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10 March

In the headlines

“Glad to see you again,” says Libération, as Rishi Sunak meets Emmanuel Macron today in Paris for the first UK-France summit in five years. The pair are set to unveil a £200m deal on the Channel migrant crisis, with the UK pledging annual payments to French security forces to help stop small boats “at source”. Motorists were stranded in their cars for six hours overnight as blizzards hit northern England. Drivers on the M62 were trapped in eight miles of gridlock, with 15 inches of snow and 50mph gales. Mystic Meg’s final horoscope “eerily” predicted her own death, says Metro. The 80-year-old psychic wrote that she and her fellow Leos could expect to take a journey “towards [their] soulmate” before her passing on Thursday. Nigel Moores, the man she called “the love of her life”, died 46 years ago.


Although the last major manufacturer, Sony, stopped making them in 2010, says Wired, floppy discs remain crucial in some remarkable places. The antiquated data storage devices are still used in several commercial planes, including 747s, 767s and the Airbus A320. San Francisco’s subway system couldn’t run without them. And perhaps most alarming, they were an essential part of the US nuclear weapons programme until 2019.

On the money

If nominees don’t nab an Oscar at Sunday’s ceremony, says The Guardian, they’ll at least be able to console themselves with a luxury £100,000 goody bag. This year’s hamper, created by a Los Angeles marketing firm, will provide each of the hopefuls in the acting and directing categories with 60 gifts. They include silk pillowcases, Japanese milk bread, a three-night stay in rural Ottawa, a facelift courtesy of celeb surgeon Dr Konstantin Vasyukevich, and a plot of land in Australia – “size and location unknown”.

Inside politics

Donald Trump is publishing a book of 150 private letters sent to him by various celebrities and statesmen. Letters to Trump, which will cost $99 (or $399 for a signed edition), will include correspondence from Richard Nixon, Ronald Reagan, Bill Clinton, Hillary Clinton, Princess Diana, Liza Minnelli and Kim Jong-un. In one 2000 letter from Oprah Winfrey, in response to him saying she would be his “first choice for vice president”, she writes: “Too bad we’re not running for office. What a team!”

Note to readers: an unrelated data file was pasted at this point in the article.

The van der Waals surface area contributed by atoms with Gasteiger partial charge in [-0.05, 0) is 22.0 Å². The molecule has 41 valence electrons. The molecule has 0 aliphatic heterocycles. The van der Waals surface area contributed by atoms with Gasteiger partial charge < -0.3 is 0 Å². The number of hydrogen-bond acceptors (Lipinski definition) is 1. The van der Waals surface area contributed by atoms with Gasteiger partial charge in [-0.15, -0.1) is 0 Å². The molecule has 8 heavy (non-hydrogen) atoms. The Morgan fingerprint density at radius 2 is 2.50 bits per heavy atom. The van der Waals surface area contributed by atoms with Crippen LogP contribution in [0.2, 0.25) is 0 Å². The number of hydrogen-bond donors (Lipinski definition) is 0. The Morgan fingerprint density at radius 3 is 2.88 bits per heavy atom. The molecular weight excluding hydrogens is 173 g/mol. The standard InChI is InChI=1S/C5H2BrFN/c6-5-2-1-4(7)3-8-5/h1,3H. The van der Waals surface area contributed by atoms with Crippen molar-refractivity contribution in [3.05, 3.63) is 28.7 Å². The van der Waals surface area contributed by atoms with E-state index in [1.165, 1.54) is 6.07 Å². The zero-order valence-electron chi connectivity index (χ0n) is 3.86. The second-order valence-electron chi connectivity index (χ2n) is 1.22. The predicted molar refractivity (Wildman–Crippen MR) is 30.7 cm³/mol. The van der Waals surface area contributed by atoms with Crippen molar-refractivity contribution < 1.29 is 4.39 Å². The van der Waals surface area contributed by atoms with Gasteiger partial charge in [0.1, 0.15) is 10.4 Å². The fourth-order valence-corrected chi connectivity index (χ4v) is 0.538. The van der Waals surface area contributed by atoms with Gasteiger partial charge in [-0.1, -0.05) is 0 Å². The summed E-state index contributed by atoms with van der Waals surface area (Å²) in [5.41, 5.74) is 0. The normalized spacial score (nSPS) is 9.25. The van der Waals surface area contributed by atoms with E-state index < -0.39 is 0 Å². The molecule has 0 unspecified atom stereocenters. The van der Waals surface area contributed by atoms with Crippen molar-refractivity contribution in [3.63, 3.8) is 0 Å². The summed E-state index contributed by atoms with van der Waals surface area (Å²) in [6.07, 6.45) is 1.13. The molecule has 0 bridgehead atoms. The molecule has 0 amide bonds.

Quirk of history

When old military planes were overloaded with cargo or fuel, they were fitted with rockets for what was called a “jet-assisted take-off”, or JATO. The technique has largely become unnecessary thanks to improved engines, but it is still occasionally used in exceptional circumstances.


“The French love to translate movie titles from English to… English,” says Juan Buis on Twitter. Broadly, they fall into two categories. Either the names are massively simplified: The Hangover becomes Very Bad Trip; The Other Guys is changed to Very Bad Cops. Or, rather more on-brand for the French, the sense of l’amour is ramped up. So Step Up 2 becomes Sexy Dance 2, What’s Your Number? translates to Sex List, and No Strings Attached becomes the rather less subtle Sex Friends. See the full list here.


It’s a 3D-printed basketball that doesn’t need to be inflated. Designed by Wilson, the hi-tech sphere is made by layering a newly developed “elastomeric polymer” in a see-through lattice structure. It’s the same size, weight and bounce as a regular basketball – but can’t go flat. Although the ball is printed as one solid piece, it has seams and eight panels to ape the original’s famous design.


Quoted 10.3.23

“Nothing is as permanent as a temporary government programme.”

Milton Friedman